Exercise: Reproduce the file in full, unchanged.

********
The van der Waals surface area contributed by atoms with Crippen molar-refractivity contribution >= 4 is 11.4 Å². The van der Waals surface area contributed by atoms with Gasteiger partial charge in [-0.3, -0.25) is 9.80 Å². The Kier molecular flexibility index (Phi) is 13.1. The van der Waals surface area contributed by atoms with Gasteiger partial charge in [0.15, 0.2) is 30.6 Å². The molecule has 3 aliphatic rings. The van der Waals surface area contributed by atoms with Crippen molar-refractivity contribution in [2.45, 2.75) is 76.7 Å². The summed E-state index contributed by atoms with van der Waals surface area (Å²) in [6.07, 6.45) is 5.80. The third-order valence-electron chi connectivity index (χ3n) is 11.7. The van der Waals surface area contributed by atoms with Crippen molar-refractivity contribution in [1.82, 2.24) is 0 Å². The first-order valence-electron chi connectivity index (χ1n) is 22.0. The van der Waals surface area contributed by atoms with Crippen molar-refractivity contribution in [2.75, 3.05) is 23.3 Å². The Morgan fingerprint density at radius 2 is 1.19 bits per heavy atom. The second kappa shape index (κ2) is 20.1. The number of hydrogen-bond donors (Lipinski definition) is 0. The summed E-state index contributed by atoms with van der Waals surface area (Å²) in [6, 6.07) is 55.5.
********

The van der Waals surface area contributed by atoms with Crippen molar-refractivity contribution >= 4 is 11.4 Å². The van der Waals surface area contributed by atoms with Gasteiger partial charge in [-0.3, -0.25) is 9.80 Å². The Kier molecular flexibility index (Phi) is 13.1. The van der Waals surface area contributed by atoms with Gasteiger partial charge in [0.15, 0.2) is 30.6 Å². The molecule has 3 aliphatic rings. The van der Waals surface area contributed by atoms with Crippen molar-refractivity contribution in [2.45, 2.75) is 76.7 Å². The summed E-state index contributed by atoms with van der Waals surface area (Å²) in [6.07, 6.45) is 5.80. The third-order valence-electron chi connectivity index (χ3n) is 11.7. The van der Waals surface area contributed by atoms with Crippen molar-refractivity contribution in [1.82, 2.24) is 0 Å². The first-order valence-electron chi connectivity index (χ1n) is 22.0. The van der Waals surface area contributed by atoms with Crippen molar-refractivity contribution in [2.75, 3.05) is 23.3 Å². The Morgan fingerprint density at radius 2 is 1.19 bits per heavy atom. The second kappa shape index (κ2) is 20.1. The number of hydrogen-bond donors (Lipinski definition) is 0. The summed E-state index contributed by atoms with van der Waals surface area (Å²) in [6, 6.07) is 55.5.